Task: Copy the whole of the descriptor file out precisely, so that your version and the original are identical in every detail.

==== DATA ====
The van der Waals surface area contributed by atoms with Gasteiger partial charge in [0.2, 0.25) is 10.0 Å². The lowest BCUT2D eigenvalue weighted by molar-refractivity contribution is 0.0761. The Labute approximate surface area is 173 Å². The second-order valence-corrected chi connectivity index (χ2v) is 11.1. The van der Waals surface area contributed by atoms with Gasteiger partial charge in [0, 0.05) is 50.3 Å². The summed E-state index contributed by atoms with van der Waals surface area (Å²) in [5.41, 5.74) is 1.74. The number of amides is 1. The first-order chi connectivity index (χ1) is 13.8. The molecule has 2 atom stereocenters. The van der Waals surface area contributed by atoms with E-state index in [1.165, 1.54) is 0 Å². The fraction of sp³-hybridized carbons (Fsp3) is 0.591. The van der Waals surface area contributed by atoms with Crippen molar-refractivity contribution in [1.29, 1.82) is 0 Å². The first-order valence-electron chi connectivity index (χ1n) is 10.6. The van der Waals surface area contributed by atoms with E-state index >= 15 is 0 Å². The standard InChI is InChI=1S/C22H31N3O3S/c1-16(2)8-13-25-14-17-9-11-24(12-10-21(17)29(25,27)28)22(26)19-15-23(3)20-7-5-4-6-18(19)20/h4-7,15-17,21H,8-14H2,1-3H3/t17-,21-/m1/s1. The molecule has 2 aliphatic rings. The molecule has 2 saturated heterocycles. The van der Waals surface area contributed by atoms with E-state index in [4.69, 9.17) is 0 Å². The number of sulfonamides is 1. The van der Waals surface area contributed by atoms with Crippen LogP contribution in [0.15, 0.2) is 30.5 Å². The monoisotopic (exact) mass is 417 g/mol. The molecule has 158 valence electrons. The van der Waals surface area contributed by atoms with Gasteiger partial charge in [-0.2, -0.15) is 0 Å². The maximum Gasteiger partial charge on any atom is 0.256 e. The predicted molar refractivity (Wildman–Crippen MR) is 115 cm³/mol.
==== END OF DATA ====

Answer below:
The van der Waals surface area contributed by atoms with Gasteiger partial charge in [0.2, 0.25) is 10.0 Å². The lowest BCUT2D eigenvalue weighted by molar-refractivity contribution is 0.0761. The Labute approximate surface area is 173 Å². The second-order valence-corrected chi connectivity index (χ2v) is 11.1. The van der Waals surface area contributed by atoms with Gasteiger partial charge in [0, 0.05) is 50.3 Å². The summed E-state index contributed by atoms with van der Waals surface area (Å²) in [5.41, 5.74) is 1.74. The number of amides is 1. The first-order chi connectivity index (χ1) is 13.8. The molecule has 2 atom stereocenters. The van der Waals surface area contributed by atoms with E-state index in [1.165, 1.54) is 0 Å². The fraction of sp³-hybridized carbons (Fsp3) is 0.591. The van der Waals surface area contributed by atoms with Crippen molar-refractivity contribution in [1.29, 1.82) is 0 Å². The first-order valence-electron chi connectivity index (χ1n) is 10.6. The van der Waals surface area contributed by atoms with E-state index >= 15 is 0 Å². The standard InChI is InChI=1S/C22H31N3O3S/c1-16(2)8-13-25-14-17-9-11-24(12-10-21(17)29(25,27)28)22(26)19-15-23(3)20-7-5-4-6-18(19)20/h4-7,15-17,21H,8-14H2,1-3H3/t17-,21-/m1/s1. The molecule has 2 aliphatic rings. The molecule has 2 saturated heterocycles. The van der Waals surface area contributed by atoms with E-state index in [4.69, 9.17) is 0 Å². The number of sulfonamides is 1. The van der Waals surface area contributed by atoms with Crippen LogP contribution in [0.15, 0.2) is 30.5 Å². The monoisotopic (exact) mass is 417 g/mol. The molecule has 158 valence electrons. The van der Waals surface area contributed by atoms with Gasteiger partial charge in [-0.2, -0.15) is 0 Å². The maximum Gasteiger partial charge on any atom is 0.256 e. The predicted molar refractivity (Wildman–Crippen MR) is 115 cm³/mol.